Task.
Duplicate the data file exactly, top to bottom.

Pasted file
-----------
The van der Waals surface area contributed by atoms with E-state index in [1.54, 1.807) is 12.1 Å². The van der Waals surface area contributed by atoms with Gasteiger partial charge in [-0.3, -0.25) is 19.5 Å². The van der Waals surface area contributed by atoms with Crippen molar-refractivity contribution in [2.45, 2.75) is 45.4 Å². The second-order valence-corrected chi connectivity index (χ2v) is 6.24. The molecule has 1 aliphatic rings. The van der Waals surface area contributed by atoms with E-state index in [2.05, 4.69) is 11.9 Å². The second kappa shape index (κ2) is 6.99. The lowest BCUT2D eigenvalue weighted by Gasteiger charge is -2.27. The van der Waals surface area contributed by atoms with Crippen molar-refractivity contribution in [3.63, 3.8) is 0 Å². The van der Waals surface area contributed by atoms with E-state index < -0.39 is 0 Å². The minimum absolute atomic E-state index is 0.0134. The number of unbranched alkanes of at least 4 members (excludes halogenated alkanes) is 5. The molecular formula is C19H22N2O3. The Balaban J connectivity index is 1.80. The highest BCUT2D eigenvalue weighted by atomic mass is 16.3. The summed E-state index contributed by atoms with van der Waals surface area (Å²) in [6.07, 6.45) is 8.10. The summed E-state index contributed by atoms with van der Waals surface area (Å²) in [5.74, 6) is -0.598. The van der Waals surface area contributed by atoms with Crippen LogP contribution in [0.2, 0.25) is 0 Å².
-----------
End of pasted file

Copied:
The van der Waals surface area contributed by atoms with E-state index in [1.54, 1.807) is 12.1 Å². The van der Waals surface area contributed by atoms with Gasteiger partial charge in [-0.3, -0.25) is 19.5 Å². The van der Waals surface area contributed by atoms with Crippen molar-refractivity contribution in [2.45, 2.75) is 45.4 Å². The second-order valence-corrected chi connectivity index (χ2v) is 6.24. The molecule has 1 aliphatic rings. The van der Waals surface area contributed by atoms with E-state index in [2.05, 4.69) is 11.9 Å². The second kappa shape index (κ2) is 6.99. The lowest BCUT2D eigenvalue weighted by Gasteiger charge is -2.27. The van der Waals surface area contributed by atoms with Crippen molar-refractivity contribution in [3.63, 3.8) is 0 Å². The van der Waals surface area contributed by atoms with E-state index < -0.39 is 0 Å². The minimum absolute atomic E-state index is 0.0134. The number of unbranched alkanes of at least 4 members (excludes halogenated alkanes) is 5. The molecular formula is C19H22N2O3. The Balaban J connectivity index is 1.80. The highest BCUT2D eigenvalue weighted by atomic mass is 16.3. The summed E-state index contributed by atoms with van der Waals surface area (Å²) in [6.07, 6.45) is 8.10. The summed E-state index contributed by atoms with van der Waals surface area (Å²) in [5.74, 6) is -0.598. The van der Waals surface area contributed by atoms with Crippen LogP contribution in [0.2, 0.25) is 0 Å².